When I started this videogames blog, I didn't expect to be reviewing many books. For a start, there aren't many written away from the game guide or 'greatest games ever' market. However, there are now a few books that seek to explore the cultural significance of games, gamers and gaming. Jacked is one such book - an entertaining tale of the rise of one of gaming's largest and most controversial franchises, Grand Theft Auto.
One of the criticisms of video games from those that don't play them is 'why don't you read a book instead?'. Putting to one side the fact that - hey - it's
possible to enjoy doing both, this argument is born of a lack of understanding. It can better be rephrased as 'I don't know/understand this new thing society is doing, so I'm against it. Think of the children!'.
Not only is this the editorial line of the Daily Mail, it also is a theme that runs through Jacked. Not the voice of the author, David Kushner, but that of noughties gamers' bête noire, sometime lawyer, full-time moral crusader, Jack Thompson.
Jacked maintains a twin narrative throughout - one featuring Sam Houser, president of Take-Two subsidiary Rockstar Games and one featuring the anti videogame campaigner Thompson. From a European perspective, this is a strange approach - at an ocean's distance, Thompson seems a curious figure, tilting at videogame windmills in an increasingly sclerotic series of tirades against his twin gaming hates, sex and violence. Kushner however, promotes Thompson to a leading character in GTA's narrative, focussing on his efforts to stop GTA (and other Rockstar games) as a juxtaposition to Houser's efforts to elevate videogames to an adult art form.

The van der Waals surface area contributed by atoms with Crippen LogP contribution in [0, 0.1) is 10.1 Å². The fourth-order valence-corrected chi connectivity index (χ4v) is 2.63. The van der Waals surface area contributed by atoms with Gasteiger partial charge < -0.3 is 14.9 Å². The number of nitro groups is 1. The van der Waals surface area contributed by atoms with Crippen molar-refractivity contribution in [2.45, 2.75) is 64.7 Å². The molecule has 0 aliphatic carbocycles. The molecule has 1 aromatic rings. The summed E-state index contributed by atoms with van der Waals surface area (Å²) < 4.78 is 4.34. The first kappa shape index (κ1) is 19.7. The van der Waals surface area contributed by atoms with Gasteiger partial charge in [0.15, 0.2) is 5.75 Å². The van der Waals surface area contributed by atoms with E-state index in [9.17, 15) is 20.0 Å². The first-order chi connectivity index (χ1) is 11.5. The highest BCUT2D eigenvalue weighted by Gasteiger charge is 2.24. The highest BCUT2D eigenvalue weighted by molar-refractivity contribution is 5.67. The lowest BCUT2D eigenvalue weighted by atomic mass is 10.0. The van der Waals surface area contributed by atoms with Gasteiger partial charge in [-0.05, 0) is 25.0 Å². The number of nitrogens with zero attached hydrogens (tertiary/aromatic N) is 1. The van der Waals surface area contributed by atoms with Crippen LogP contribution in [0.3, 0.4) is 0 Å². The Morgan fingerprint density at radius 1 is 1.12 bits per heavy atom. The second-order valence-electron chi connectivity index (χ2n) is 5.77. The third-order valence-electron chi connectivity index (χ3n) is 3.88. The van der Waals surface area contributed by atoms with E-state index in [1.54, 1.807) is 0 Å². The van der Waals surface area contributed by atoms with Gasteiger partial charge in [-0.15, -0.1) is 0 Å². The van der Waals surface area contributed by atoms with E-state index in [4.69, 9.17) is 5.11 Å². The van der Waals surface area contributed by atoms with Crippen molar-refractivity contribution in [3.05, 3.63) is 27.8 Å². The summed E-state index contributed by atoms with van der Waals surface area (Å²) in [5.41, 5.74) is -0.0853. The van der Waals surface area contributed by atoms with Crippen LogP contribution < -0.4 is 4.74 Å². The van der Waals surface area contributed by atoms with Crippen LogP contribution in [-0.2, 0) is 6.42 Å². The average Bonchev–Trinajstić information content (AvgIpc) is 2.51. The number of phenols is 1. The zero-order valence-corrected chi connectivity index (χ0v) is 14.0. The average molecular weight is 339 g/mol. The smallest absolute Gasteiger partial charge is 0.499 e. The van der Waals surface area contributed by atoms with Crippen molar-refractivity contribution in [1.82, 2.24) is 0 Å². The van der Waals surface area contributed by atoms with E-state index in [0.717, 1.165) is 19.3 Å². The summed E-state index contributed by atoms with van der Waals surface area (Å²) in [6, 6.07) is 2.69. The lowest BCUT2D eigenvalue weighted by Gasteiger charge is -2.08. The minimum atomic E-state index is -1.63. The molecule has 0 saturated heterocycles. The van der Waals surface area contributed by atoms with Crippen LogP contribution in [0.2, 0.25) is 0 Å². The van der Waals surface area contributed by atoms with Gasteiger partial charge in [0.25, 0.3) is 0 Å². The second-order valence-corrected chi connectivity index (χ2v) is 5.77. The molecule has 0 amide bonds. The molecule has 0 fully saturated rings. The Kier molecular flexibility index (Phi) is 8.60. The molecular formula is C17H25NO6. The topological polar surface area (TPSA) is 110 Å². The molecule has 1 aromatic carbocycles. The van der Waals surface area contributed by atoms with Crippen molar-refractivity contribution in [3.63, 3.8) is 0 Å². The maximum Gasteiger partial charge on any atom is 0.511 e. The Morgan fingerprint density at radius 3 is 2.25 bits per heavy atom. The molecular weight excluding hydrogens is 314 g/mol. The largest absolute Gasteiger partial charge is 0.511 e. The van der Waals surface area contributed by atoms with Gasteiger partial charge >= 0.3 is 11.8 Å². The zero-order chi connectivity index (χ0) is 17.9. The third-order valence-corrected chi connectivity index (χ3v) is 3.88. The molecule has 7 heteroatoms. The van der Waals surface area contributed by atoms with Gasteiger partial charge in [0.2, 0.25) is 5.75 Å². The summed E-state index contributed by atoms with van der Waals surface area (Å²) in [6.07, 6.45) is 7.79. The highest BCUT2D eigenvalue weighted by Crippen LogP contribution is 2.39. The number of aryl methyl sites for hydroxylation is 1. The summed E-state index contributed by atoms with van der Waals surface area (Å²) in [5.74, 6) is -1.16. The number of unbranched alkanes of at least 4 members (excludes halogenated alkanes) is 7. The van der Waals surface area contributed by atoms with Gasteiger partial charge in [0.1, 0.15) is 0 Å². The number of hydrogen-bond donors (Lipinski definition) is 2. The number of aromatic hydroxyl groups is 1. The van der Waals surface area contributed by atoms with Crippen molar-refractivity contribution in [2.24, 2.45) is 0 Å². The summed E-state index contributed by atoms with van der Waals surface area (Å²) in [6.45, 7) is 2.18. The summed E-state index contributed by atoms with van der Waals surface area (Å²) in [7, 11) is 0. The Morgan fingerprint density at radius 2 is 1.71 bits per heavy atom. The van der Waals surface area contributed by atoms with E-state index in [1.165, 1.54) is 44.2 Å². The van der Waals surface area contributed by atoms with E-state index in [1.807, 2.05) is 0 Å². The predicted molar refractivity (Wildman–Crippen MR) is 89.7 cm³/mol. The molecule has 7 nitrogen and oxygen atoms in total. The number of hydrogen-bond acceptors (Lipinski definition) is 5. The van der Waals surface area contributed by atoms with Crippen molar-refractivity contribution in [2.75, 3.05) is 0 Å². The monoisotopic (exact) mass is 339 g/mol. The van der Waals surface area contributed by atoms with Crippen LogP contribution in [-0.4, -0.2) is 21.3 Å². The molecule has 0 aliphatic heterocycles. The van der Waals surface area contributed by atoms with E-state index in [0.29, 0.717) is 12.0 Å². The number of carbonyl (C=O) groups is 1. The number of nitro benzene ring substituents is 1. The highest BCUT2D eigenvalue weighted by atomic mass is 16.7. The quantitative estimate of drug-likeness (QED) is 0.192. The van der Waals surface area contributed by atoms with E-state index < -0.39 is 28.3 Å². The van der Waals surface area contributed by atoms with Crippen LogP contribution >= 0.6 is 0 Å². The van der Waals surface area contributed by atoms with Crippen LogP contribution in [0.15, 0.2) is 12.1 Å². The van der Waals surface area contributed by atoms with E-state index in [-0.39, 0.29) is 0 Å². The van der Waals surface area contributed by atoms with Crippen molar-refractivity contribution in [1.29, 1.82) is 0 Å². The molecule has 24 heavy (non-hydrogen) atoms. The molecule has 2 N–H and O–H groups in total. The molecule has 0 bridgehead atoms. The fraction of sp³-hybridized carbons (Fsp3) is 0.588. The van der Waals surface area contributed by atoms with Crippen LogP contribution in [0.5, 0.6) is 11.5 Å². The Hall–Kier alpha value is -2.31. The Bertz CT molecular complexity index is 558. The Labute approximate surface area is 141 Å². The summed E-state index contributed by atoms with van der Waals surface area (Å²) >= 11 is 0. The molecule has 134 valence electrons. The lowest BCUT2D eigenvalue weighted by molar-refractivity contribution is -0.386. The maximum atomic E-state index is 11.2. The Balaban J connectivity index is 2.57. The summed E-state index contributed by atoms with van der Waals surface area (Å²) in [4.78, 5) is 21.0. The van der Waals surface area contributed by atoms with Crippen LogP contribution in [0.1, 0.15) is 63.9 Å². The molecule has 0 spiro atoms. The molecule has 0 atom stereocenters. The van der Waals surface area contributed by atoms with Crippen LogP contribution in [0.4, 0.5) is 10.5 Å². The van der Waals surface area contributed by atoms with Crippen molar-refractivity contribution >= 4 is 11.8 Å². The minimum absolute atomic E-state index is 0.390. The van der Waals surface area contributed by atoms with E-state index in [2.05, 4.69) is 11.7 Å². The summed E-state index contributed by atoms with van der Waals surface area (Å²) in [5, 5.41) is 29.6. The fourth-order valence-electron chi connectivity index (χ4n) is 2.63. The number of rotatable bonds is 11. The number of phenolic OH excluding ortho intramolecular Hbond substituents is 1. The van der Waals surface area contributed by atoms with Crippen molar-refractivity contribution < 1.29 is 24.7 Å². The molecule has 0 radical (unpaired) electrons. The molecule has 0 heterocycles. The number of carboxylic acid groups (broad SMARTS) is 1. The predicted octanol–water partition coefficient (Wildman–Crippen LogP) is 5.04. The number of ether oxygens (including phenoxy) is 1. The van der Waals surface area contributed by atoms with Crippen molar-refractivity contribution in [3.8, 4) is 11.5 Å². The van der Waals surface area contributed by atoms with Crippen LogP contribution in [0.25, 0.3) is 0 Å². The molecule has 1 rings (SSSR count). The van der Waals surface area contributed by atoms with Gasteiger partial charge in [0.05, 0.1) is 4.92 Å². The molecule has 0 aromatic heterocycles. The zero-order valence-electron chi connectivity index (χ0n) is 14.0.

Even from an American perspective, I'm not sure Thompson merits this promotion. GTA was/is such a worldwide publishing phenomenon, regular writs from a Floridian lawyer were never realistically anything more than an inconvenience to Take-Two, particularly given the protection afforded by the First Amendment to the US Constitution.
Take Two's unrelated 'issues' with the SEC in the US were a far more resonant threat to its business than a green-ink-brigade Southern lawyer. Unfortunately for Kushner accounting irregularities make for unexciting reading. Fortunately for the reader, while they are covered descriptively, Kushner does not dwell on them overmuch. To have done so would have detracted from the central narrative of how a British videogame series (as American as it is in theme, GTA is programmed by pasty-faced - I assume - Scotsmen and women in Rockstar North in Edinburgh) broke sales records worldwide.
Kushner writes for magazines and, at times, that makes itself apparent - his prose style can be somewhat breathless. However, he tells the tale well (even if you know how it will end) and I would recommend what is an enjoyable read to anyone with an interest in the series (and popular culture generally).